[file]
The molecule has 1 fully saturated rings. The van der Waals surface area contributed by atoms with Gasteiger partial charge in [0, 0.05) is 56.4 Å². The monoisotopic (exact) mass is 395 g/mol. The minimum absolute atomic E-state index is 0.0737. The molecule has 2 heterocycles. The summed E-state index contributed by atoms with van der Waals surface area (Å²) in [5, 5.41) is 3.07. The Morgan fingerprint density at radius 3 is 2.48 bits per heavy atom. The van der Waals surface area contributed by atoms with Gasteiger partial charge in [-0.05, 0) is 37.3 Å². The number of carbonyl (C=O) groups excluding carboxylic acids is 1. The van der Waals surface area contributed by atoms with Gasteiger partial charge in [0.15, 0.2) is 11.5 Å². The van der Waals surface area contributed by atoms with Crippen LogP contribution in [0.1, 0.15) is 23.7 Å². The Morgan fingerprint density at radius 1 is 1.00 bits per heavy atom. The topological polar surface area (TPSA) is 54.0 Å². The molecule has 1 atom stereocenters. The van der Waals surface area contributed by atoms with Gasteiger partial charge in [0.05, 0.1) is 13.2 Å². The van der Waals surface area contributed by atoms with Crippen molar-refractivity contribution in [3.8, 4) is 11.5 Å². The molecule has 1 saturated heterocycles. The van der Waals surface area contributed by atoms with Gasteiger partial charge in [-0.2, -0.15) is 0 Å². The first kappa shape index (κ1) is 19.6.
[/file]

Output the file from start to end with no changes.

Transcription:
The molecule has 1 fully saturated rings. The van der Waals surface area contributed by atoms with Gasteiger partial charge in [0, 0.05) is 56.4 Å². The monoisotopic (exact) mass is 395 g/mol. The minimum absolute atomic E-state index is 0.0737. The molecule has 2 heterocycles. The summed E-state index contributed by atoms with van der Waals surface area (Å²) in [5, 5.41) is 3.07. The Morgan fingerprint density at radius 3 is 2.48 bits per heavy atom. The van der Waals surface area contributed by atoms with Gasteiger partial charge in [-0.05, 0) is 37.3 Å². The number of carbonyl (C=O) groups excluding carboxylic acids is 1. The van der Waals surface area contributed by atoms with Gasteiger partial charge in [0.15, 0.2) is 11.5 Å². The van der Waals surface area contributed by atoms with Crippen LogP contribution in [0.1, 0.15) is 23.7 Å². The Morgan fingerprint density at radius 1 is 1.00 bits per heavy atom. The topological polar surface area (TPSA) is 54.0 Å². The molecule has 1 atom stereocenters. The van der Waals surface area contributed by atoms with Gasteiger partial charge in [0.05, 0.1) is 13.2 Å². The van der Waals surface area contributed by atoms with Crippen molar-refractivity contribution in [3.8, 4) is 11.5 Å². The molecule has 1 saturated heterocycles. The van der Waals surface area contributed by atoms with Gasteiger partial charge in [-0.2, -0.15) is 0 Å². The first kappa shape index (κ1) is 19.6.